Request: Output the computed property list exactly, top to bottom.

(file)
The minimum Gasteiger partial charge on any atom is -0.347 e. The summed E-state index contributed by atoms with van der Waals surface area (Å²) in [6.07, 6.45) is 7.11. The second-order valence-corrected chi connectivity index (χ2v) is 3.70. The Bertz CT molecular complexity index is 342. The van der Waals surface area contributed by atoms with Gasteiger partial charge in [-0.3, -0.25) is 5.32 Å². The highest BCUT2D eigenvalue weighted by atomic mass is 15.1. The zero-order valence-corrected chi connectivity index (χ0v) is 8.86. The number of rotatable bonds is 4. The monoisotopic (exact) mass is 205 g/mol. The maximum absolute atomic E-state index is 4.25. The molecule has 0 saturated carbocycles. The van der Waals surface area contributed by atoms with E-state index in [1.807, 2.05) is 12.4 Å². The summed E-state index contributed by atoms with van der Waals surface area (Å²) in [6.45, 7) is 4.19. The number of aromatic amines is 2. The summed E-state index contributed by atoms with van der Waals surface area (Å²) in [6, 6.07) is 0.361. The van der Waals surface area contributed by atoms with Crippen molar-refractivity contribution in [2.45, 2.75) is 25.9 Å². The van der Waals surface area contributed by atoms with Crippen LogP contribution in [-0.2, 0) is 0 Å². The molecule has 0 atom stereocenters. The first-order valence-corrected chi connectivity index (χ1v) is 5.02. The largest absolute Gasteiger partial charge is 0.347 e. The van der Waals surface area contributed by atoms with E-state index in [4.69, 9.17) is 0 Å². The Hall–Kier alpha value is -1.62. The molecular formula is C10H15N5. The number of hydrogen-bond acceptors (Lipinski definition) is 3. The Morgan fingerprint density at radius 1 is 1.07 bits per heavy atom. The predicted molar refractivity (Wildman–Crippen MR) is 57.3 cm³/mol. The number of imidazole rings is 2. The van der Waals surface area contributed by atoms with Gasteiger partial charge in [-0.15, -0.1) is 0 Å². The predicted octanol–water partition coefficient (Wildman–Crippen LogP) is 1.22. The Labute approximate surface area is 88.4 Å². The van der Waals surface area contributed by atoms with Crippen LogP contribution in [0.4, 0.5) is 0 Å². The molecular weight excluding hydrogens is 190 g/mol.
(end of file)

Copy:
The minimum Gasteiger partial charge on any atom is -0.347 e. The summed E-state index contributed by atoms with van der Waals surface area (Å²) in [6.07, 6.45) is 7.11. The second-order valence-corrected chi connectivity index (χ2v) is 3.70. The Bertz CT molecular complexity index is 342. The van der Waals surface area contributed by atoms with Gasteiger partial charge in [-0.3, -0.25) is 5.32 Å². The highest BCUT2D eigenvalue weighted by atomic mass is 15.1. The zero-order valence-corrected chi connectivity index (χ0v) is 8.86. The number of rotatable bonds is 4. The monoisotopic (exact) mass is 205 g/mol. The maximum absolute atomic E-state index is 4.25. The molecule has 0 saturated carbocycles. The van der Waals surface area contributed by atoms with E-state index in [1.807, 2.05) is 12.4 Å². The summed E-state index contributed by atoms with van der Waals surface area (Å²) in [6.45, 7) is 4.19. The number of aromatic amines is 2. The summed E-state index contributed by atoms with van der Waals surface area (Å²) in [6, 6.07) is 0.361. The van der Waals surface area contributed by atoms with Crippen molar-refractivity contribution in [2.45, 2.75) is 25.9 Å². The van der Waals surface area contributed by atoms with Crippen LogP contribution in [-0.2, 0) is 0 Å². The molecule has 0 atom stereocenters. The first-order valence-corrected chi connectivity index (χ1v) is 5.02. The largest absolute Gasteiger partial charge is 0.347 e. The van der Waals surface area contributed by atoms with E-state index in [4.69, 9.17) is 0 Å². The Hall–Kier alpha value is -1.62. The molecular formula is C10H15N5. The number of hydrogen-bond acceptors (Lipinski definition) is 3. The Morgan fingerprint density at radius 1 is 1.07 bits per heavy atom. The predicted molar refractivity (Wildman–Crippen MR) is 57.3 cm³/mol. The number of imidazole rings is 2. The van der Waals surface area contributed by atoms with Gasteiger partial charge in [-0.15, -0.1) is 0 Å². The predicted octanol–water partition coefficient (Wildman–Crippen LogP) is 1.22. The Labute approximate surface area is 88.4 Å². The van der Waals surface area contributed by atoms with Crippen LogP contribution in [0.4, 0.5) is 0 Å². The molecular weight excluding hydrogens is 190 g/mol.